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I don't recall hearing that nodes in red-black trees can't have one nil child and one non-nil child. However, I did hear that red-black trees have a worst-case height of $2log_2(n + 1)$, where n is the number of nodes, and I don't see how this could be the case if nodes can have one nil and one non-nil child, as a tree could be constructed that is simply a straight line/linked list, which would have a height of n.

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    $\begingroup$ A node in red-black tree can have one NIL child and one non-NIL child. The fact that the height is of $O(\log n)$ is guaranteed by the red/black coloring rule. $\endgroup$ – hengxin Mar 20 '15 at 3:35
  • $\begingroup$ @hengxin Expand to an answer? $\endgroup$ – Yuval Filmus Mar 20 '15 at 6:35
  • $\begingroup$ "Some nodes can have X" is not the same as "all nodes can have X". $\endgroup$ – Raphael Mar 20 '15 at 7:02
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Can nodes in red-black trees have one nil child and one non-nil child?

Yes. A red-black tree is a special case of binary search tree: each node is colored red or black. In red-black tree, if a child does not exist, the corresponding pointer field of that node contains the value NIL. NILs are treated as leaves.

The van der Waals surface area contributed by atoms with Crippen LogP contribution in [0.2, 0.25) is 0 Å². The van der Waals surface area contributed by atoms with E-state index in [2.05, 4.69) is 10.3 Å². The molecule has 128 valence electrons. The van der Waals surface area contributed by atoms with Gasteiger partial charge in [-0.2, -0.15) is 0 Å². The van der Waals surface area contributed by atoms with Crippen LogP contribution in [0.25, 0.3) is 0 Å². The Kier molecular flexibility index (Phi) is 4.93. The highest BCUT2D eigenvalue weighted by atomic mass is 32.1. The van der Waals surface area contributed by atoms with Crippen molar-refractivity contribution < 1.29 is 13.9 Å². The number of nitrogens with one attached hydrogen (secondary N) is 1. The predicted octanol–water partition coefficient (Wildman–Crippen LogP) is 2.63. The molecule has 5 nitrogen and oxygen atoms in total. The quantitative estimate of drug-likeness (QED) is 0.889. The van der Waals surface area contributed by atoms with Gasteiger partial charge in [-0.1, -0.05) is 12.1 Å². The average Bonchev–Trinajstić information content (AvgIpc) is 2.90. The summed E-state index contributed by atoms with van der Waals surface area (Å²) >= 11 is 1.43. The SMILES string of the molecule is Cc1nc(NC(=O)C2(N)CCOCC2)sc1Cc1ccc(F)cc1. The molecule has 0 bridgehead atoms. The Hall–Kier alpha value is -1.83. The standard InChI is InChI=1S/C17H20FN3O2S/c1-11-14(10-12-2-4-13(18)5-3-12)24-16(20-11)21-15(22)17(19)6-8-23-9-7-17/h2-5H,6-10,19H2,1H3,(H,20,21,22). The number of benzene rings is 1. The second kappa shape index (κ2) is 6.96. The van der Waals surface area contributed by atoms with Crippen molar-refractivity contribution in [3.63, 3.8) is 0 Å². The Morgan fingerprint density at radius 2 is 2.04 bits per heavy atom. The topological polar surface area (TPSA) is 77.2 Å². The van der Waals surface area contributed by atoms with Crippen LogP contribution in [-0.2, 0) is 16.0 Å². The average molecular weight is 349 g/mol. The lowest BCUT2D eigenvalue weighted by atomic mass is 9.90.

red-black trees have a worst-case height of $2 \log 2(n+1)$

The fact that the height is of $O(\lg n)$ is guaranteed by the red/black coloring rules (copied from CLRS):

  1. A node is either red or black.
  2. The root is black.
  3. All leaves (NIL) are black.
  4. If a node is red, then both its children are black.
  5. For each node, all paths from the node to descendant leaves contain the same number of black nodes.

These rules, especially rules 4 and 5, ensure that the tree is approximately balanced: no any path is more than twice as long as any other. In terms of tree height, we have

A red-black tree with $n$ internal nodes has height at most $2 \lg (n+1)$.

Finally,

how this could be the case if nodes can have one nil and one non-nil child, as a tree could be constructed that is simply a straight line/linked list, which would have a height of $n$.

By the red/black coloring rules, a non-trivial (with enough number of nodes) red-black tree cannot be a straight line/linked list.


For more details, you may want to read the book "Introduction to Algorithms" by CLRS.

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  • $\begingroup$ Oh, I see. When I first read the coloring rules in CLRS, I thought rule 5 meant $\forall x ( Node(x)\Rightarrow \exists c( \forall y ( Leaf(y) \Rightarrow Distance(x, y) = c) ) )$, even though it meant $\exists c (\forall x ( Node(x)\Rightarrow ( \forall y ( Leaf(y) \Rightarrow Distance(x, y) = c) ) ) )$. That was a silly mistake on my part, as the former expression is obviously true, as there is only one simple path from one node to another in a tree! $\endgroup$ – Kelmikra Mar 20 '15 at 21:34

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